Today’s fiscal year 2016 (FY16) budget release by President Obama was particularly generous to infrastructure programs. The President is proposing a $478 billion, six-year surface transportation (MAP-21) reauthorization proposal titled the GROW AMERICA Act paid for by taxing companies’ overseas profits. The bill length is historically similar to other long-term highway & transit bill authorizations, and the funding amount would be enough to plug the projected annual $13 billion Highway Trust Fund shortfall and grow the program by more than $10 billion over the next six years. While Obama’s budget does not call for an increase in the gasoline tax, as some members of Congress have proposed and ASCE supports, if enacted, this proposal would allow for increased program certainty for the short-term while Congress continues to debate identifying a long-term, sustainable funding fix the program. The tax piece of this plan would establish deemed repatriation at a 14% tax rate for existing overseas earnings and end tax deferral going forward with a 19% tax on future offshore corporate profits.
The budget also calls for the establishment of a number of tax incentives and tax-credit bonds as part of the President’s Rebuild America Partnership which was launched last year and is focused on ways to increase the amount of private capital invested in US infrastructure. The budget calls for the creation of an independent National Infrastructure Bank to support infrastructure projects of national and regional significance, and creates America Fast Forward Bonds and tax-exempt Qualified Public Infrastructure Bonds to help state and local governments attract new sources of capital for infrastructure projects. ASCE has and will continue to work with the Obama Administration to help shape this public-private partnerships (P3) initiative.
Environment, Energy and Water Resources
As a part of President Obama’s continued effort to address climate change, the budget invests heavily in resilience and preparedness programs. The budget notes that the federal government has incurred over $300 billion in direct costs due to extreme weather and fire over the last decade. The budget creates two new coastal resilience programs aimed at help reduce the risks of climate change to ecosystems and communities. The budget also provides $20 million for the Climate Resilience Toolkit.
The budget provides tax credits for clean energy programs like wind and solar and over $4 billion to help states implement the Environmental Protection Agency (EPA) carbon emissions mandate known as the Clean Power Plan. The budget bolsters EPA’s overall spending by 9% to $8.6 billion, but cuts $54 million from the State Revolving Fund (SRF) programs, leaving $900 million for drinking water and $1.4 billion for clean water. The budget provides $4.7 billion for the Army Corps of Engineers Civil Works Program, focusing on investments that will yield high economic and environmental return or address a significant risk to public safety, but cuts the operation & maintenance program by $199 million.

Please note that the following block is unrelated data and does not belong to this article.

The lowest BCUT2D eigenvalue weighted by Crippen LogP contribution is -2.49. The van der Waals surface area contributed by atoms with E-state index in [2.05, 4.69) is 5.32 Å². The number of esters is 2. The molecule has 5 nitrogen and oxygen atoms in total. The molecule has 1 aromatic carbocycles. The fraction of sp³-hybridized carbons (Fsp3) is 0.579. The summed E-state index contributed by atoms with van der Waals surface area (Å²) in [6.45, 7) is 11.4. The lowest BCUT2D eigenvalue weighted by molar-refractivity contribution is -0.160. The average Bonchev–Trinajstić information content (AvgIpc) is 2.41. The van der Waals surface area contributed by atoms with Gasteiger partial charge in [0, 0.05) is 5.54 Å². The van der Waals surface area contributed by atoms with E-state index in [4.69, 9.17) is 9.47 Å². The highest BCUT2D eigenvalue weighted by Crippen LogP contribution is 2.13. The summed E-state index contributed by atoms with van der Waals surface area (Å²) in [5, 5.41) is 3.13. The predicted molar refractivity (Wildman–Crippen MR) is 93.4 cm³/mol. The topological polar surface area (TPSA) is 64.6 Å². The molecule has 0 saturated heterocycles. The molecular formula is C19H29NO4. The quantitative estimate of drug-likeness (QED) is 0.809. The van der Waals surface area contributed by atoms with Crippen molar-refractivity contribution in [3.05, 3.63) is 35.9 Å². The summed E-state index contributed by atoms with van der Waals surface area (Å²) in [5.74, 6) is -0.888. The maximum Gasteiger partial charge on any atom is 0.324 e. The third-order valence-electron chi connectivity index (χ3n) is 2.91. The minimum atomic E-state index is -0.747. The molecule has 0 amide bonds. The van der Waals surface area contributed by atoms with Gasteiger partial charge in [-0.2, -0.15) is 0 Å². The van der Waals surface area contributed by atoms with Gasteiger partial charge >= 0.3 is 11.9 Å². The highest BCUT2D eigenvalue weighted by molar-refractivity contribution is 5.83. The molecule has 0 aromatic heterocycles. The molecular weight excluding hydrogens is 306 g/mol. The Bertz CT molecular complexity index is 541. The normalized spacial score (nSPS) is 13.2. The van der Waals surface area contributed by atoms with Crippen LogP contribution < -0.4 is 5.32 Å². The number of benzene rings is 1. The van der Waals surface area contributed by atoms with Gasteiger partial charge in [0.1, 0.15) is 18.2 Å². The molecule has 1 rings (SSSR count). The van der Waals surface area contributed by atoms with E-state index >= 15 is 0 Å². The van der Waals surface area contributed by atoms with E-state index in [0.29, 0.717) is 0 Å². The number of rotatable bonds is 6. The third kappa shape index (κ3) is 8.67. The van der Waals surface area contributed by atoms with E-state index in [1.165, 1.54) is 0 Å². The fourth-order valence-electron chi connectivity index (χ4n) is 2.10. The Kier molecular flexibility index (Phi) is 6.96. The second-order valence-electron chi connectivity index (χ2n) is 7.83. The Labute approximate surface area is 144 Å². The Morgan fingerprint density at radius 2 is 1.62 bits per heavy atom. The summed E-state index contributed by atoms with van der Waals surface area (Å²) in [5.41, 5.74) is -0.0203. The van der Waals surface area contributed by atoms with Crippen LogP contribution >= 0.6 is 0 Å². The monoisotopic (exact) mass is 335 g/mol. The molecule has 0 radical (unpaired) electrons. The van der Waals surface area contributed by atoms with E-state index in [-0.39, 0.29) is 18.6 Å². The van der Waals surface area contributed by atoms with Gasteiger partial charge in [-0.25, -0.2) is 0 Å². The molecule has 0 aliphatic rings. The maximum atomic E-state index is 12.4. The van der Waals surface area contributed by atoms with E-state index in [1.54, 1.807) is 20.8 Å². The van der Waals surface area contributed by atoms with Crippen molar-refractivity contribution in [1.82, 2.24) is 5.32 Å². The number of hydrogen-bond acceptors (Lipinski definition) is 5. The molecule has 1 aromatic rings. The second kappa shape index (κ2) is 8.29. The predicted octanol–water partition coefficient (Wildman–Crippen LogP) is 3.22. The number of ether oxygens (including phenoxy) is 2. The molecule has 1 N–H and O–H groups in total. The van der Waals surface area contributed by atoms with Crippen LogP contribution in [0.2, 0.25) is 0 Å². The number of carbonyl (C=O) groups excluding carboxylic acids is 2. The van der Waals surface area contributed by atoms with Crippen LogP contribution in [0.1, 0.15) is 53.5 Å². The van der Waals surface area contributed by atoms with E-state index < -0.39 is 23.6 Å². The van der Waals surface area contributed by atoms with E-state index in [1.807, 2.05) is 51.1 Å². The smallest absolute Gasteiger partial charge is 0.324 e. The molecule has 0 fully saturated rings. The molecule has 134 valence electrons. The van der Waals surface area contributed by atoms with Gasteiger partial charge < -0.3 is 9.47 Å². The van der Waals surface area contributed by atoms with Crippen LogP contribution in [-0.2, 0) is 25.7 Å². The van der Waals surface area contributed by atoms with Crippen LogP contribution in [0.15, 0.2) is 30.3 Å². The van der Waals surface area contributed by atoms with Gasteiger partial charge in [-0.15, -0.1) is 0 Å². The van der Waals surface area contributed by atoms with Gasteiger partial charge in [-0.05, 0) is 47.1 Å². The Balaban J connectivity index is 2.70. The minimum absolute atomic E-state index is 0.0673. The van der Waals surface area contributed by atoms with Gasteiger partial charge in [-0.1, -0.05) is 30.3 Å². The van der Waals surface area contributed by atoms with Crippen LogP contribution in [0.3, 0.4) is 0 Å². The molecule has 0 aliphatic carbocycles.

Finally, the budget includes the Administration’s legislative proposal to reform the laws governing the Inland Waterways Trust Fund (IWTF), including an annual per vessel fee to increase the amount paid by commercial navigation users enough to meet their share of IWTF-funded activities. The additional revenue would help finance future capital investments in these waterways, which are part of the Nation’s freight transportation infrastructure.
The President’s budget provides more than $3 billion on science, technology, engineering, and math (STEM) education, a 3.6% increase over 2015 enacted levels. The budget provides strong support for STEM education, including a new $125 million competitive program to promote the redesign of America’s high schools by integrating deeper learning and student-centered instruction, with a particular focus on STEM-themed high schools that expand opportunities for girls and other groups underrepresented in STEM fields.
The President’s budget request includes a significant increase in proposed research funding, noting that US long-term economic competitiveness depends upon continued robust investment in research and development (R&D). The budget provides a 6 percent increase for R&D, including significant investments in basic research and advanced manufacturing technology. Among the specifics the budget provides the Department of Energy’s (DOE) Office of Science with over $5.3 billion and the National Science Foundation (NSF) with over $7.7 billion. The budget also provides $755 million for the National Institute of Standards and Technology (NIST) laboratories. The budget increases total funding for these three key basic research agencies by $700 million over the 2015 level, bringing the total to $13.8 billion.